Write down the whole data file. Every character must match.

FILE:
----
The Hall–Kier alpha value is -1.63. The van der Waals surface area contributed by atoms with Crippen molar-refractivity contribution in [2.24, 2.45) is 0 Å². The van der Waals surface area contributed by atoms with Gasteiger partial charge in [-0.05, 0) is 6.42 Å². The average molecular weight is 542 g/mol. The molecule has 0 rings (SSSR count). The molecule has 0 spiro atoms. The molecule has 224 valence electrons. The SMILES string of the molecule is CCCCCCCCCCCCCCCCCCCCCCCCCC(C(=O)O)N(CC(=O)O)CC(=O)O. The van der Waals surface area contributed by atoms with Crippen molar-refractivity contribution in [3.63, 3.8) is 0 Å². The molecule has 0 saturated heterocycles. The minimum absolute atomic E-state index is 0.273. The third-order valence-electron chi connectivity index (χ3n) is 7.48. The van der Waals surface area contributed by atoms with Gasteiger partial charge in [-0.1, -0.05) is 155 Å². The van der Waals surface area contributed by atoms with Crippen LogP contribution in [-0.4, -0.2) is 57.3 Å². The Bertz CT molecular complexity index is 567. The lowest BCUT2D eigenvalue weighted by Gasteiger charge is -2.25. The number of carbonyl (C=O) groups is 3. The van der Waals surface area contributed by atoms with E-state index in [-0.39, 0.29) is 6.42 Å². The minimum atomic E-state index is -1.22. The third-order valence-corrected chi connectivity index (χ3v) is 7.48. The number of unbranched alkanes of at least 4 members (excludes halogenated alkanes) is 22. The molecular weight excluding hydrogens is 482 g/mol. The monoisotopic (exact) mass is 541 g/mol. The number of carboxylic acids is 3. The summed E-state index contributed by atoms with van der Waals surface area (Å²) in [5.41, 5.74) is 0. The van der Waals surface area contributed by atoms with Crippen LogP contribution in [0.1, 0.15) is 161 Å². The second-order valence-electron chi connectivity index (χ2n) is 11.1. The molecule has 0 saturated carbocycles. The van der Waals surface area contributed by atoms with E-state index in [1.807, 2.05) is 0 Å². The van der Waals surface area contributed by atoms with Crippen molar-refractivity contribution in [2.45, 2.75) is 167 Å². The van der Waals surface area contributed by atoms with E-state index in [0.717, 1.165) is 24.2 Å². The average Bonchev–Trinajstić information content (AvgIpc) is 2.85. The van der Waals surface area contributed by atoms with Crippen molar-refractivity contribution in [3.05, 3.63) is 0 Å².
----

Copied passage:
The Hall–Kier alpha value is -1.63. The van der Waals surface area contributed by atoms with Crippen molar-refractivity contribution in [2.24, 2.45) is 0 Å². The van der Waals surface area contributed by atoms with Gasteiger partial charge in [-0.05, 0) is 6.42 Å². The average molecular weight is 542 g/mol. The molecule has 0 rings (SSSR count). The molecule has 0 spiro atoms. The molecule has 224 valence electrons. The SMILES string of the molecule is CCCCCCCCCCCCCCCCCCCCCCCCCC(C(=O)O)N(CC(=O)O)CC(=O)O. The van der Waals surface area contributed by atoms with Crippen molar-refractivity contribution in [3.63, 3.8) is 0 Å². The molecule has 0 saturated heterocycles. The minimum absolute atomic E-state index is 0.273. The third-order valence-electron chi connectivity index (χ3n) is 7.48. The van der Waals surface area contributed by atoms with Gasteiger partial charge in [-0.1, -0.05) is 155 Å². The van der Waals surface area contributed by atoms with Crippen LogP contribution in [-0.4, -0.2) is 57.3 Å². The Bertz CT molecular complexity index is 567. The lowest BCUT2D eigenvalue weighted by Gasteiger charge is -2.25. The number of carbonyl (C=O) groups is 3. The van der Waals surface area contributed by atoms with E-state index in [-0.39, 0.29) is 6.42 Å². The minimum atomic E-state index is -1.22. The third-order valence-corrected chi connectivity index (χ3v) is 7.48. The number of unbranched alkanes of at least 4 members (excludes halogenated alkanes) is 22. The molecular weight excluding hydrogens is 482 g/mol. The monoisotopic (exact) mass is 541 g/mol. The number of carboxylic acids is 3. The summed E-state index contributed by atoms with van der Waals surface area (Å²) in [5.41, 5.74) is 0. The van der Waals surface area contributed by atoms with Crippen LogP contribution in [0.1, 0.15) is 161 Å². The second-order valence-electron chi connectivity index (χ2n) is 11.1. The molecule has 0 saturated carbocycles. The van der Waals surface area contributed by atoms with E-state index in [1.807, 2.05) is 0 Å². The van der Waals surface area contributed by atoms with Crippen molar-refractivity contribution in [2.45, 2.75) is 167 Å². The van der Waals surface area contributed by atoms with E-state index in [0.717, 1.165) is 24.2 Å². The average Bonchev–Trinajstić information content (AvgIpc) is 2.85. The van der Waals surface area contributed by atoms with Crippen molar-refractivity contribution in [3.05, 3.63) is 0 Å².